Carroll teen who gave police information on fatal overdose reports death threats

May 14, 1998|By Mike Farabaugh | Mike Farabaugh,SUN STAFF

A 16-year-old girl who provided information to authorities in connection with the overdose death of a Westminster High School student has received two death threats and has been repeatedly harassed, her family said.

After the latest threat Monday evening, school authorities granted senior Jennifer Sarsfield permission to finish classwork at home for the final three weeks of courses at Westminster High.

Shelley Sarsfield, Jennifer's mother, said yesterday it is "grossly unfair" that her daughter has become "imprisoned," while a girl charged in connection with the death of 15-year-old Liam O'Hara has been allowed in school.

"Jennifer's a 4.0 [grade point average] student, a model student, skipped her junior year to graduate a year early, has received early acceptance to a prestigious college, and she's the victim. It's just not fair," Mrs. Sarsfield said.

One of the three defendants charged in connection with O'Hara's death screamed at her and threatened her at school Friday, Jennifer said, and two anonymous telephone threats on her life were made to the family's home Monday evening.

"We didn't sleep all [Monday] night, and Tuesday, I stayed home because that was the day I was supposed to die," Jennifer said. "I just don't feel safe in school anymore. I already may go away for the whole summer."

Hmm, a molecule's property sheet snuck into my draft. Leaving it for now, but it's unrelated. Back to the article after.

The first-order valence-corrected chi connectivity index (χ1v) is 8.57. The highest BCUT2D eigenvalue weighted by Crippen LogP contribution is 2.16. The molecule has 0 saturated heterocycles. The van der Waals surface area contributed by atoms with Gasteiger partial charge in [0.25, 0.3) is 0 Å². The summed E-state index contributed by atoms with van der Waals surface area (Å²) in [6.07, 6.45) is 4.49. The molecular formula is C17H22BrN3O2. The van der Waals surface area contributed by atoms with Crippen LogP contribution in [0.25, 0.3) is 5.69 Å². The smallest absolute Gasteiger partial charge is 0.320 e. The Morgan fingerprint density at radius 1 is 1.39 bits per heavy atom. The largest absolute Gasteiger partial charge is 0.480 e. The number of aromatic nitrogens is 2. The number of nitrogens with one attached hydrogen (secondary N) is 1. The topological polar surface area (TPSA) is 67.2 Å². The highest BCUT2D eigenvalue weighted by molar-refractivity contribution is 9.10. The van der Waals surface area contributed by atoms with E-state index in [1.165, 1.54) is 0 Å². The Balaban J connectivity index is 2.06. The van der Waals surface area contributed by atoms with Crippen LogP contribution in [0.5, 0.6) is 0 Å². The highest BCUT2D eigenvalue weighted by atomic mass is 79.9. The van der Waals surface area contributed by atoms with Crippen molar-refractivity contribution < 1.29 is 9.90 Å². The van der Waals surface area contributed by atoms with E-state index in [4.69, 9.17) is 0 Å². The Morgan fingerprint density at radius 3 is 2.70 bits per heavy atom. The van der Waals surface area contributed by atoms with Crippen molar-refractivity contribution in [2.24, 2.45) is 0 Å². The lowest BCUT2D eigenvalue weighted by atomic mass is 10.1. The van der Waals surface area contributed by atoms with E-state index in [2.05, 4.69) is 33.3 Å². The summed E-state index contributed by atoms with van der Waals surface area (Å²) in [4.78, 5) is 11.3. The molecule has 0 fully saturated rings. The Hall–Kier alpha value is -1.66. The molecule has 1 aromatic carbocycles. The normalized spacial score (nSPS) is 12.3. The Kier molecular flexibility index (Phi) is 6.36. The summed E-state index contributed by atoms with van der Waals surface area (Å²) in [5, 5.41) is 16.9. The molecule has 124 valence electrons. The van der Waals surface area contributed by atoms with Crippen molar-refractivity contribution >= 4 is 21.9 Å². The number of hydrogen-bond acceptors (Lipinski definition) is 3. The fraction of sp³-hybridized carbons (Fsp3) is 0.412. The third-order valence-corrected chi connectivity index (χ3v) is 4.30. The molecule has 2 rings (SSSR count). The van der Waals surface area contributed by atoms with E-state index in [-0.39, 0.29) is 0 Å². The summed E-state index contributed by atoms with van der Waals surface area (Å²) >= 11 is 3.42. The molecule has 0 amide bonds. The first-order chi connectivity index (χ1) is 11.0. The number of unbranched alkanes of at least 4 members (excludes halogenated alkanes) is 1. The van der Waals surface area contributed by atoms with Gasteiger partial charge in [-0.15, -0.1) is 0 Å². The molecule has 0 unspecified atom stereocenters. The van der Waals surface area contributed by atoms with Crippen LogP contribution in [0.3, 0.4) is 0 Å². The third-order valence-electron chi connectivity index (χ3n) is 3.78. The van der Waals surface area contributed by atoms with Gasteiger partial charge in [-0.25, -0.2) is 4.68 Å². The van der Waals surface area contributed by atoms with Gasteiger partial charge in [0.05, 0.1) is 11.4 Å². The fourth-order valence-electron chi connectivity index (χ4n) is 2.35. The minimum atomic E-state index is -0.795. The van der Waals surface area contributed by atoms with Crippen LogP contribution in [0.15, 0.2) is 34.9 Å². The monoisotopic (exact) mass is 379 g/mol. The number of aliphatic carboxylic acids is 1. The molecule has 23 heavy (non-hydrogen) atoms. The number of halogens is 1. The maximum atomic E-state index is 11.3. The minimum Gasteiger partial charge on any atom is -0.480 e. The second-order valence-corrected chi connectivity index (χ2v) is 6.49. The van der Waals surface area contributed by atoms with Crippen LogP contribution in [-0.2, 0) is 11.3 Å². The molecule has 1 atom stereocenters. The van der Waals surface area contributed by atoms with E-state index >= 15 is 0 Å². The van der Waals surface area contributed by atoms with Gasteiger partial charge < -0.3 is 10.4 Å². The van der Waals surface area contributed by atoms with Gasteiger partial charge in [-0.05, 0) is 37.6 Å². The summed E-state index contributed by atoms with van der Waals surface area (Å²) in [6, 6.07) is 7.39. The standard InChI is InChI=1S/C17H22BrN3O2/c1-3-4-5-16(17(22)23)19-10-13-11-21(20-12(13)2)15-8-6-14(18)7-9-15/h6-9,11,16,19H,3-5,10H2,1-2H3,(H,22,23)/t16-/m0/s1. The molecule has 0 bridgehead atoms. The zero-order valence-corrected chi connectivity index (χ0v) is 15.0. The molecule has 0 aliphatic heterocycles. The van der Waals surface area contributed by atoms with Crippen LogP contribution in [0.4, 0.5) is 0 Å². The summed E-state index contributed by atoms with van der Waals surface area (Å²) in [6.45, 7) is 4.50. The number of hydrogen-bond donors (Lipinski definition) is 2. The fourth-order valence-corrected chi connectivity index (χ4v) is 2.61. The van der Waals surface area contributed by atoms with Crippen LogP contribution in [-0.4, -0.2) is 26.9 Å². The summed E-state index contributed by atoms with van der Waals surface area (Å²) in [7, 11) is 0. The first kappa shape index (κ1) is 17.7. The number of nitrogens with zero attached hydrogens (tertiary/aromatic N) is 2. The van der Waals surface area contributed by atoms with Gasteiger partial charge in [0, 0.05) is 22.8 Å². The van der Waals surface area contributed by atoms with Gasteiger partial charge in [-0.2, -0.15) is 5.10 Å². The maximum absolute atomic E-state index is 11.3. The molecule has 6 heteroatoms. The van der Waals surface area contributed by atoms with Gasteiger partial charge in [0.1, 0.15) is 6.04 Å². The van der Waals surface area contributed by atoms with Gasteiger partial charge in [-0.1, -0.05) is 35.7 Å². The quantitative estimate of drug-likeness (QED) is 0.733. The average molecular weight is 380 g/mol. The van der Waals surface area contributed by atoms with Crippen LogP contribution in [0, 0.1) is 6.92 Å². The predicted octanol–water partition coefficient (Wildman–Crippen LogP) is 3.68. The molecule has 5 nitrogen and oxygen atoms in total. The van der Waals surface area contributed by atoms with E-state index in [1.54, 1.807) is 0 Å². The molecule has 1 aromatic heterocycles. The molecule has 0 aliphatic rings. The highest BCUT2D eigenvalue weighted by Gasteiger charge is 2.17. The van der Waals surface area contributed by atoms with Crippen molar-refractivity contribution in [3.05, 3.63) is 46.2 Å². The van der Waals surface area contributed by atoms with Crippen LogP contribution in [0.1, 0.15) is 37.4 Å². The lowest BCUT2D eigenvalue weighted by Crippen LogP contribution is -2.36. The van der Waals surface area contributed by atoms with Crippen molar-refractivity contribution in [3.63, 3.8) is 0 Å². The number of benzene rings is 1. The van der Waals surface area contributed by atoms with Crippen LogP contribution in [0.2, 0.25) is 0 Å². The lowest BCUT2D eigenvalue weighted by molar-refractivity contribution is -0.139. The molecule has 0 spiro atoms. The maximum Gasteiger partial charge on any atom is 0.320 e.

Because the matter is under investigation, state police and Edward J. Puls Jr., an assistant state's attorney who specializes in prosecuting juvenile offenders, declined to comment yesterday.

Sherri-Le Bream, principal at Westminster High School, the county's largest high school, could not be reached for comment.

The first death threat came Monday while Jennifer was out, her mother said. Jennifer returned home to find a state police car parked outside.

"My dad told me about the threat, and an investigator [from the state's attorney's office] was talking to me when another call came in," Jennifer said. "The trooper told me to take the call, and a male voice -- late teens or early 20s, I think -- said, 'You're going to die, bitch.' "

Jennifer said she has been told repeatedly not to say anything to the female defendant, who is being monitored while awaiting a hearing in juvenile court this month.

"I don't, but it doesn't help. [She's] back on the street and I have to be home by dark," Jennifer said. "They [police] tell me never ever go anywhere alone. It's not doing any good to stay quiet." Mrs. Sarsfield said the school, police and the state's attorney's office have been wonderful.

The Sarsfields own the Burger King on Route 140 in Westminster, where Jennifer works as a training coordinator. She knew Liam O'Hara, who also worked there.

She knows Kristopher Olenginski, 16, who has been charged as an adult with heroin distribution as well as reckless endangerment in connection with O'Hara's death.

She knows the other two defendants, a girl and a boy, both 17, who were charged as juveniles.

Jennifer said her problems began about five weeks ago after she received a subpoena to testify and investigators for Olenginski wanted to interview her.

"We had an understanding that a transcript would be made of the taped interview and we would have the chance to see it and make sure everything was correct," Mrs. Sarsfield said.

Before that happened, a girl saw Jennifer at a mall and relayed a message indicating that the female defendant knew what was said in the interview.

When the Sarsfields saw the 23-page transcript of the interview two or three days later, Jennifer said she knew immediately that the defendant had seen the transcript.

The investigators denied giving it to anyone, but "I was hearing things [from my friends and from the defendant's friends] that were quotes of what I had said [in the interview]," Jennifer said.

Pub Date: 5/14/98

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